Ruth Gadebusch

Finding Good in Horrible

By Ruth Gadebusch

In a way that we never foresaw, this nation has been shaken to its bones—to its graveyards—with the convergence of the COVID-19 pandemic and the killing of a Black man. Seemingly unrelated, It is arguably the pent-up energy of the pandemic shutdown that awakened this nation to the notion that there was work to be done to fulfill the image we had of ourselves. Still the best that humans have been able to design, the difference between the design and reality cannot be denied.

Many a person, Black men in particular, has been killed in horrific ways that no sane person could possibly accept, although whatever interest was generated was short-lived with little, if any, punishment, and even less action to prevent future such incidents. Neither the multiple gun shootings nor the racist acts have brought any restraints on our gun culture or reduction in the pervasive “lock ’em up and throw away the keys” justice system.

Even when well planned, those shootings were attributed to moments of boiling-over anger or fear but near nine minutes of video struck a spark. There was plenty of time both for the perpetrator, a police officer supposed to protect. and the onlookers to appreciate the inevitable results of a knee cutting off blood to the brain.

Made all the more graphic was clear evidence that the victim was in no condition to cause harm to anyone. Regardless of whatever triggered the encounter in the first place, his resistance was nil long before almost nine minutes passed.  

Not many of us ever watch someone dying at the hands of another, but this one was so undeniable as to flash around the world bringing long tucked away grievances to new life. It was time: Time to go beyond talk. It was a moment of realization for those who had enjoyed the profits of this nation as well as those who had been denied the promise.

Egregiously bumbling leadership had allowed the coronavirus to bring us to the pandemic with its focus on the world around us. With all our technology, we were not as much in control as we had thought. Worse yet, there was vast disparity in the benefits of that technology that was intended to improve lives.

The noise was sufficient to shake us out of our  lethargy. We may disagree on solutions, but we were in the mess together and must solve it together.

It is as unfair to condemn all law enforcement as it is to judge by skin color or, for that matter, culture. On this latter, we can only act on what we know, what we have been exposed to. Our technology for communication and transportation should open a whole world of new possibilities to us.

No one group, no one culture is the one and only. Each has something to offer, and it would serve us well to observe and learn how best to share this planet.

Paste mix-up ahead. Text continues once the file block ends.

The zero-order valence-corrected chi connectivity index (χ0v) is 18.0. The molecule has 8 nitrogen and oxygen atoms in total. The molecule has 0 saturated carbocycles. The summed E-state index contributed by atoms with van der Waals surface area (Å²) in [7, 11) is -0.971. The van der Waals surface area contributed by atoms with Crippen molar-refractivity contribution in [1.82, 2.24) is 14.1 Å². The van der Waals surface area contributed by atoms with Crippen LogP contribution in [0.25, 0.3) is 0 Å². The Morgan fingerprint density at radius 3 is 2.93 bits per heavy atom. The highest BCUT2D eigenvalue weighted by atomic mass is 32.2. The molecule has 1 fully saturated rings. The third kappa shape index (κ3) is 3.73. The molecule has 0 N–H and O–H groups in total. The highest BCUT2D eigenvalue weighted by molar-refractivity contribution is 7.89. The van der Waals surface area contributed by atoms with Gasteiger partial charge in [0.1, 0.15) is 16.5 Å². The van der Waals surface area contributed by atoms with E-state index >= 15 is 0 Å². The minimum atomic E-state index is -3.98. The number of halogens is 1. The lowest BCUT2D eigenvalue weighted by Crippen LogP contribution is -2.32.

Be it generated by a pandemic or a horrific death, we must strive to make our action match our intentions to create a better world. We must share the resources. It is not acceptable to think our success is due to our own efforts, and if the nebulous “they” worked as I did they too would be successful. It does not happen that way.

Every single one of us had some help in whatever achievement we might have reached. Every single one of us can benefit by appreciation of the needs of others.

To the many who have a newfound interest in justice, let us not substitute one evil for another. Let us use this marvelously created system to its fullest. Let us recognize that street protests can also offer a venue for those who would put their own selfishness into play.

As one long involved in civic education, I can only wish the system had worked before resorting to street chaos to express dissatisfaction. I can’t help but think of those damaged and speculate how much of the money now spent rectifying the damage could have been used to achieve much of what the protesters desired, what the nation needed. One mistreatment, or many, does not justify another.

The goal is perfecting the system to work for all. We have a vote. Let it not be taken from us in false claims of voter fraud and other impediments to voting.

While we work to change attitudes, let us recognize that there will always be some with devious intentions; therefore, we use the system by participation in electing thoughtful, honorable people for public service at all levels and selecting the same type for law enforcement.

It won’t bring instant gratification, but given a chance it would surely move us in the right direction. It won’t give life back to a Black man or freedom to any unjustly imprisoned, but it would ensure that their lives were not in vain. 

It would be a step in the right direction toward becoming the country of our dreams. Now that is something to celebrate this July 4 and in November.  

*****

Ruth Gadebusch, a former U.S. Naval officer and an emeritus member of the Board of the Center for Civic Education, is a community activist having served on the Fresno Unified Board of Education, the California Commission on Teacher Credentialing, the Association of California Urban School Districts, the National Women’s Political Caucus, the American Association of University Women and other local, state and national efforts.

  • The Community Alliance is a monthly newspaper that has been published in Fresno, California, since 1996. The purpose of the newspaper is to help build a progressive movement for social and economic justice.

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